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Re: Index bloat of 4x

From: Bruce Momjian <bruce(at)momjian(dot)us>
To: Tom Lane <tgl(at)sss(dot)pgh(dot)pa(dot)us>
Cc: Bill Moran <wmoran(at)collaborativefusion(dot)com>, Alvaro Herrera <alvherre(at)commandprompt(dot)com>, pgsql-general(at)postgresql(dot)org
Subject: Re: Index bloat of 4x
Date: 2007-01-31 04:15:55
Message-ID: 200701310415.l0V4FtP19125@momjian.us (view raw or flat)
Thread:
Lists: pgsql-general
Tom Lane wrote:
> Bill Moran <wmoran(at)collaborativefusion(dot)com> writes:
> > The entire database was around 28M prior to the upgrades, etc.  Immediately
> > after the upgrades, it was ~270M.  Following a vacuum full, it dropped to
> > 165M.  Following a database-wide reindex, it dropped to 30M.
> 
> As Alvaro said, vacuum full doesn't shrink indexes but in fact bloats them.
> (Worst case, they could double in size, if the vacuum moves every row;
> there's an intermediate state where there have to be index entries for
> both old and new copies of each moved row, to ensure things are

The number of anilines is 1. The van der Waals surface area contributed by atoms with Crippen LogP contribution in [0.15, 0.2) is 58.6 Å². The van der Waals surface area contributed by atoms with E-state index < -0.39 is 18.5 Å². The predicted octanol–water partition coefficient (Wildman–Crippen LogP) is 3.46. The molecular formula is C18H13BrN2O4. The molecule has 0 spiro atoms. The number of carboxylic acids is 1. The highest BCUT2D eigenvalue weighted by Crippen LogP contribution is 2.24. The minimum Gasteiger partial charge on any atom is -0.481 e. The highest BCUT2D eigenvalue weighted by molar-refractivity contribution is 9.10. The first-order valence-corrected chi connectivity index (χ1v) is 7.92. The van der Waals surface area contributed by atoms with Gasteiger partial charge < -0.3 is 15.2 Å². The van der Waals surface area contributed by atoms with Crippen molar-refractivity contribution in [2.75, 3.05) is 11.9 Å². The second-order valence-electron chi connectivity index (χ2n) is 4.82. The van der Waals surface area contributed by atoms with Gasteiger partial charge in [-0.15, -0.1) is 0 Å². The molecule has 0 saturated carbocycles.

> consistent if the vacuum crashes right there.)
> 
> So the above doesn't sound too unlikely.  Perhaps we should recommend
> vac full + reindex as standard cleanup procedure.  Longer term, maybe
> teach vac full to do an automatic reindex if it's moved more than X% of
> the rows.  Or forget the current vac full implementation entirely, and
> go over to something acting more like CLUSTER ...

TODO already has:

	* Improve speed with indexes
	
	  For large table adjustments during VACUUM FULL, it is faster to
	  reindex rather than update the index.  Also, index updates can
	  bloat the index.

-- 
  Bruce Momjian   bruce(at)momjian(dot)us
  EnterpriseDB    http://www.enterprisedb.com

  + If your life is a hard drive, Christ can be your backup. +

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